Adjacent to the Sully-Miller site is a closed landfill that was used from 1962-1966. Environmental restrictions on landfill use were pretty much non-existent at that time. Many of the solvents and cleaning agents used in the 60s and 70s are not even permitted in this state anymore. And let’s not forget that household paints containing lead ended up in landfills.
Drive by, and you can see the methane gas being burned off as it seeps from the ground. In a landfill situation, organic material will continue to decompose and produce the gas; some estimates predict it to be for a minimum of 50 to 75 years.
A 100-year-old landfill in Danbury, Connecticut caught fire in 1996. Water used to extinguish the fire promoted bacteria growth and increased the production of odor-causing sulfides. Nearby residents became ill.
Residents whose homes surround the Sully-Miller site have complained of respiratory distress and other ailments. It may not be the dust created from crushing rock; that landfill is pumping out gases all the time.
Sure, the methane is being burned off, but what about other seepage? Remember, gas collection systems reduce gas, not eliminate it. An earthquake in an area subject to liquefaction is the escape route for methane and other toxins to come to the surface. Where? We just cannot predict.
But wait, there’s more
In addition to toxins buried in the landfill, hundreds of truckloads of old cement, asphalt and who-knows-what-else has been stockpiled on the Sully-Miller site. Years ago, used motor oils and diesel fuels were excellent for dust control; spray some on the roads used by the mining vehicles, and you have eliminated the dust issue. Imagine how many barrels of oil were dumped and seeped into the ground and into the water table. And how many of the fluids and chemicals used in the maintenance and repair of mining equipment have been dumped on the site.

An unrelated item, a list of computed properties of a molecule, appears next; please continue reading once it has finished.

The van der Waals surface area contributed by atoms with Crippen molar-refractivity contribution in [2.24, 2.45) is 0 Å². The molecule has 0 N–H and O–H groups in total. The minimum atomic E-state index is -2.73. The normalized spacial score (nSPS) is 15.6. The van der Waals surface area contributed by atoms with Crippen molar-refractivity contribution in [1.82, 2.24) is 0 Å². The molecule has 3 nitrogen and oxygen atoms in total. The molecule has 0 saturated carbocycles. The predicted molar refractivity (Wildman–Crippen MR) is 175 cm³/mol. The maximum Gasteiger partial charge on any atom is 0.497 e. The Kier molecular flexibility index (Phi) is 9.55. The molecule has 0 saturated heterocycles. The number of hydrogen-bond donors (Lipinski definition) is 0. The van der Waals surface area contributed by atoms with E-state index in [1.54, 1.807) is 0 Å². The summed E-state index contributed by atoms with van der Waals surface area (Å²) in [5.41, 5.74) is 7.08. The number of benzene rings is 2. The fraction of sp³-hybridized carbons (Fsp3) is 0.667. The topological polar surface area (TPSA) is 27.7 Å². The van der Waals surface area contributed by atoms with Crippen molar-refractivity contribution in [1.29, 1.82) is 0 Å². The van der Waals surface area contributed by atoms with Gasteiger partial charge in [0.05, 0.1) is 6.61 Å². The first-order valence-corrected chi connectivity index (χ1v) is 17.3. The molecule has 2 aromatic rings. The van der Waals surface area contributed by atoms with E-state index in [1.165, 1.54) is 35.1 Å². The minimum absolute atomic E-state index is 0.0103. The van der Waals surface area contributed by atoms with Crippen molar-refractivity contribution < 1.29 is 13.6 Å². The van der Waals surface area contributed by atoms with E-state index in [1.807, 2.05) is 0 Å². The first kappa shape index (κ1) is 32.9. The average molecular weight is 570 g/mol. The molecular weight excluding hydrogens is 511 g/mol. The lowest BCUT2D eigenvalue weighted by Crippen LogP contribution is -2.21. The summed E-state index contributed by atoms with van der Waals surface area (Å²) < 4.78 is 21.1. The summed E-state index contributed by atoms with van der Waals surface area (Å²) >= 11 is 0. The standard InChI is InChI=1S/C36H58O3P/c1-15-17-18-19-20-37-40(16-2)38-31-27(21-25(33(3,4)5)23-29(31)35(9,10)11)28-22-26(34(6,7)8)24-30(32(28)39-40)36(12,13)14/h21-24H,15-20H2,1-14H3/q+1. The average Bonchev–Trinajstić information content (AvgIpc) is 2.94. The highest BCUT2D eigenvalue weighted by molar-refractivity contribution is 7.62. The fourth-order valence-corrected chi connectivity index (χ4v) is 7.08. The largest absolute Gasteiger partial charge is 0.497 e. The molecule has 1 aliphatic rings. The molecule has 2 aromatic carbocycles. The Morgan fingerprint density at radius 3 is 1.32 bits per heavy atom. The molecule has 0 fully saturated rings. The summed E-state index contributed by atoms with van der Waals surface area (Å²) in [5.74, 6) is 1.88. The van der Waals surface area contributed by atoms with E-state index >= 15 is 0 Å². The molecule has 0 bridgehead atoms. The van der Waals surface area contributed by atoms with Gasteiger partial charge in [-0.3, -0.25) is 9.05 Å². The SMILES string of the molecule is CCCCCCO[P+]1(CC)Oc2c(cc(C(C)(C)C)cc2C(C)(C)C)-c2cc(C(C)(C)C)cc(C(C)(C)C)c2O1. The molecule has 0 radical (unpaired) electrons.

The Willard Dump, located at the 105 and 710 intersection, was cemented over before the 710 Freeway was built because of the known toxicity of its contents. Think of it: an area near where vehicles were going to drive was cemented over, but Milan Capital, with the City of Orange’s approval, wants to move people into homes right next to -- and on top of -- a toxic dump.
If you look at the history of catastrophic dam failures, chemical percolation or methane gas migration, they were caused by a substantial weather incident, be it rain or earthquakes.
Dr. Daniel Swain, a climate scientist that has a Ph.D. in earth system science, posted on his blog, Jan. 13, that weather model projections indicated “the possibility of eight to 10 inches of rain in some areas of Southern California.” “Right now,” he wrote, “it’s predicted with some certainty, it will be at least half of that.”
Why even allow development on a site known to be contaminated? The city is setting itself up for litigation if it approves building on this site. Orange does not need to be added to the list under Oso, Washington, Love Canal, New York or Danbury, Connecticut.
Paul Andrews is an Orange Park Acres resident who has independently researched preventable catastrophes.
The elephant in the room